A better question to ask would be if you turned on the cars headlights, since those lights would travel at the speed of light--ahead of the car. However that light would travel at the same speed as the car, and not any faster.

That being said, photons can be manipulated in particle accelerators to travel at speeds in excess of light speed.

disgust.gif It was not "a gun" I really was talking about. cuz I don´t think J6P really was talking about "a car" either.

It was just a figure of speach.

translating the subject into something that is easier to imagine.

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Unfortunately, it wasn't easier to imagine.

j6p clearly stated:

our vehicle is traveling at the speed of light and nothing can go faster than that  thumbsup.gif

So, although we know he wasn't referring to a car, he was referring to a 'vehicle' which was traveling at the speed of light. His argument was that nothing could go faster than that vehicle, since nothing can travel in excess of light speed.

Your argument was that if a gun(or any projectile) was fired from the vehicle, shooting foward, it would be faster than the vehicle due to it's reference point being the vehicle itself.

I was merely pointing out that, using light itself as the 'projectile', a better question would be asked, and I am right. My analogy is also right. The vehicle travels at light speed, and turns it headlights on(obviously this implies it has mass, and nothing with mass can obtain light speed. However, this is theoretical analogy that is valid for this discussion). The vehicle is traveling at 186,000 miles/sec. in a vacuum. The photons from it's headlights are also traveling at 186,000 miles/sec., with the vehicle as the reference point. Since the speed of light is constant in a vacuum, the photons from the headlights can't 'outrun' the vehicle.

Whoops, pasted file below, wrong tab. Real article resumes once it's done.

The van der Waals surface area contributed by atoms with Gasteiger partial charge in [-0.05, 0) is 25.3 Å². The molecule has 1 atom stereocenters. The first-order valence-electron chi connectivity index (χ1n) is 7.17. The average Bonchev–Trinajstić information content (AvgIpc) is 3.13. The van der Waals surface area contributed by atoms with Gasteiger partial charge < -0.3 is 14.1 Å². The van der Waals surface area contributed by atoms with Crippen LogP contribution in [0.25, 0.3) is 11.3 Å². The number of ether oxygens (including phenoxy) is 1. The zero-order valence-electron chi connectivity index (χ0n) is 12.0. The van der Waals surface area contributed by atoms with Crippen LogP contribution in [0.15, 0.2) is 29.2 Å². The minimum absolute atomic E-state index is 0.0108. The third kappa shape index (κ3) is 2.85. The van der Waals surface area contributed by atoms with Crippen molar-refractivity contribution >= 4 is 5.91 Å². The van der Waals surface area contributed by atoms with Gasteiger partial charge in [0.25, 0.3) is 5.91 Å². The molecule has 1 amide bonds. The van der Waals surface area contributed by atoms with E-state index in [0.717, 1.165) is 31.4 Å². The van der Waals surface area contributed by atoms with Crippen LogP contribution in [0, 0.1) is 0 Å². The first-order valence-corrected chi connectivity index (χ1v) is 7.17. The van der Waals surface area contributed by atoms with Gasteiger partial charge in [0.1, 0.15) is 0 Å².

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(PS....Thanks Allie)

Awwww!!!! You're welcome.

I'm glad you're back. grin2.gif

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Your argument was that if a gun(or any projectile) was fired from the vehicle, shooting foward, it would be faster than the vehicle due to it's reference point being the vehicle itself.

Ok Homer, you are prob, right. original.gif

Can´t argue on that.

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Its been proven that we can accelrate information faster than the speed of light....what happens when we learn to transform oursleves into information.....